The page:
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    Next phase in developing Hong Kong’s digital economy begins now, city’s John Lee says at tech mega event


    By Cannix Yau

    Hong Kong is poised to enter the next phase of developing its digital economy, the city’s leader has said, pledging to prioritise business and investment opportunities as part of efforts to pursue high-quality growth.

    Appearing at the Digital Economy Summit on Thursday, Chief Executive John Lee Ka-chiu said the two-day conference marked the first in-person mega event organised by authorities for the innovation and technology (I&T) sector since the Covid-19 pandemic began in early 2020.

    The digital economy had transformed the world in unprecedented ways, creating opportunities for people to ride out the pandemic by reforming traditional business models and creating new industries, he added.

    “From e-commerce and online education, to remote work and smart city innovations, the adoption of digital technologies is now part of the new normal today around the world everywhere,” he said.

    “The digital economy offers a way forward for businesses and individuals alike, providing opportunities for growth and resilience in the face of uncertainties.”

    Lee said Hong Kong had embarked on a new chapter of digitalised development, citing the city’s role as an international I&T centre as outlined in the country’s 14th five-year plan.

    During the first session of the 14th National People’s Congress held in Beijing last month, Chinese President Xi Jinping pledged to fully implement an innovation-driven development strategy and constantly increase the country’s scientific and technological capabilities.

    “We are now poised to start a new chapter of digital economy development through our persistent pursuit of I&T advancement,” Lee said.

    “The Hong Kong government is committed to promoting I&T development in order to foster a more vibrant and diversified economy.”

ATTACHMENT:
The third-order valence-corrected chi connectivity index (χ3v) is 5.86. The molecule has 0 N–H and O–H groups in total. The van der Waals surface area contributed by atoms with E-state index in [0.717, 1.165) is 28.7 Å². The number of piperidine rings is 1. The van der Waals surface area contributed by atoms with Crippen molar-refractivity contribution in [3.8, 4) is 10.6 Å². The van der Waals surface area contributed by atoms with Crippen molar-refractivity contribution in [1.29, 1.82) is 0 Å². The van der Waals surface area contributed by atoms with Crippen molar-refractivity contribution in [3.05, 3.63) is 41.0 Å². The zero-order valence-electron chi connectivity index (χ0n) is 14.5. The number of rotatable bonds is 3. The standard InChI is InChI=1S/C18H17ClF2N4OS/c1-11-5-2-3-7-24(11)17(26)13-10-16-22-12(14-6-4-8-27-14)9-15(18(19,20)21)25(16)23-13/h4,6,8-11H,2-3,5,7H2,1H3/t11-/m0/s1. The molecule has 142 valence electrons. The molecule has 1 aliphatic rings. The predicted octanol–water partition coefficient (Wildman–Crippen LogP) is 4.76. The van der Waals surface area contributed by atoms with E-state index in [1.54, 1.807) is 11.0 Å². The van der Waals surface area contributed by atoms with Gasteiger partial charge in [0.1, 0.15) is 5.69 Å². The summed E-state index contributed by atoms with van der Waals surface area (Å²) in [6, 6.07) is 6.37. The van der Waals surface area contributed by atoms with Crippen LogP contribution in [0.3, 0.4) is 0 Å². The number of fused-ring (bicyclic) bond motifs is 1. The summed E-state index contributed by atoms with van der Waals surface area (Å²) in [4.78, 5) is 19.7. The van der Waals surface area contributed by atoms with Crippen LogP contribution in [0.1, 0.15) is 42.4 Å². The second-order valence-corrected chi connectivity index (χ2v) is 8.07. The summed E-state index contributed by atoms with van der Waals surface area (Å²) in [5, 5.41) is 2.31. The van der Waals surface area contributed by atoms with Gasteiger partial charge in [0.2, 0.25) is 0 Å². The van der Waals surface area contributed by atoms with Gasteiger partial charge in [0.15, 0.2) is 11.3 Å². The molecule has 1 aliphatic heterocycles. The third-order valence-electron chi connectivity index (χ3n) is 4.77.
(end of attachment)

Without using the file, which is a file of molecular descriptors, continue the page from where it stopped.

The city leader also cited various measures rolled out by the government to develop the digital economy, including a commitment of HK$700 million (US$89.1 million) and a proposal to set aside HK$9 billion for various I&T initiatives, HK$3 billion of which would go to exploring fields such as artificial intelligence (AI) and quantum technology.

    “It is our top priority to ensure that business and investment prospects in Hong Kong will continue to flourish in the years to come,” Lee said. “The Hong Kong government will continue to proactively steer our future high-quality economic development in the era of the digital economy.”

    Secretary for Innovation, Technology and Industry Sun Dong said authorities considered growing the I&T sector to be a high priority and vowed to roll out more initiatives spearheading the development of a digital economy and smart city.

    “The wider adoption of I&T could revitalise traditional industries, spawn new businesses, foster a diversified economy and create quality employment opportunities in Hong Kong,” he said.

    The minister hailed the signing of an agreement with the country’s Ministry of Science and Technology last month, which focused on developing Hong Kong into a global I&T centre, as an important milestone.

    “I am confident that this will further inject new impetus into our development as an international I&T centre,” he added.

    Other proposals to expand the I&T sector that featured in this year’s budget included the formation of a HK$30 billion Co-Investment Fund for attracting enterprises, as well as the launch of a HK$10 billion “Research, Academic and Industry Sectors One-plus Scheme” to commercialise research and development (R&D) outcomes.

    Last December, the city government ambitiously vowed to grow the I&T sector by doubling the number of talent, start-ups and unicorn enterprises in the city over the next decade.

    But the policy blueprint released by the government that month did not include a detailed road map on how the Innovation, Technology and Industry Bureau would achieve its targets.